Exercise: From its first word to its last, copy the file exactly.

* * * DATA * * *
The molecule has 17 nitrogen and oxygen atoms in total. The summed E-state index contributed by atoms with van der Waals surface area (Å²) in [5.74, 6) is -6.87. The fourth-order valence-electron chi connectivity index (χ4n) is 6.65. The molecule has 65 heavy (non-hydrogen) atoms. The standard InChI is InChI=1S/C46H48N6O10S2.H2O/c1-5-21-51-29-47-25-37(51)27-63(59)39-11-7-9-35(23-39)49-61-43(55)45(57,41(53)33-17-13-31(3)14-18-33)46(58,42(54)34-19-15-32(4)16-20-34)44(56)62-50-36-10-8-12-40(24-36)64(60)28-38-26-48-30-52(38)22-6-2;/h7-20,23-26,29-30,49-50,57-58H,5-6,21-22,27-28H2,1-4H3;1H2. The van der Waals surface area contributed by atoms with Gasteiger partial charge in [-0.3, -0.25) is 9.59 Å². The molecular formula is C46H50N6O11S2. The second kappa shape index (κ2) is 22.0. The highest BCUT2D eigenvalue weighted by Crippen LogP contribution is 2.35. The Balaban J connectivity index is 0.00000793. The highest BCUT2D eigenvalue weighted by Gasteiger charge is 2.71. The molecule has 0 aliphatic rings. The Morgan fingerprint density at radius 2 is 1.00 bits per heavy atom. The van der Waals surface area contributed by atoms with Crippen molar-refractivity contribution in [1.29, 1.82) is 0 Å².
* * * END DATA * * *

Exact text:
The molecule has 17 nitrogen and oxygen atoms in total. The summed E-state index contributed by atoms with van der Waals surface area (Å²) in [5.74, 6) is -6.87. The fourth-order valence-electron chi connectivity index (χ4n) is 6.65. The molecule has 65 heavy (non-hydrogen) atoms. The standard InChI is InChI=1S/C46H48N6O10S2.H2O/c1-5-21-51-29-47-25-37(51)27-63(59)39-11-7-9-35(23-39)49-61-43(55)45(57,41(53)33-17-13-31(3)14-18-33)46(58,42(54)34-19-15-32(4)16-20-34)44(56)62-50-36-10-8-12-40(24-36)64(60)28-38-26-48-30-52(38)22-6-2;/h7-20,23-26,29-30,49-50,57-58H,5-6,21-22,27-28H2,1-4H3;1H2. The van der Waals surface area contributed by atoms with Gasteiger partial charge in [-0.3, -0.25) is 9.59 Å². The molecular formula is C46H50N6O11S2. The second kappa shape index (κ2) is 22.0. The highest BCUT2D eigenvalue weighted by Crippen LogP contribution is 2.35. The Balaban J connectivity index is 0.00000793. The highest BCUT2D eigenvalue weighted by Gasteiger charge is 2.71. The molecule has 0 aliphatic rings. The Morgan fingerprint density at radius 2 is 1.00 bits per heavy atom. The van der Waals surface area contributed by atoms with Crippen molar-refractivity contribution in [1.29, 1.82) is 0 Å².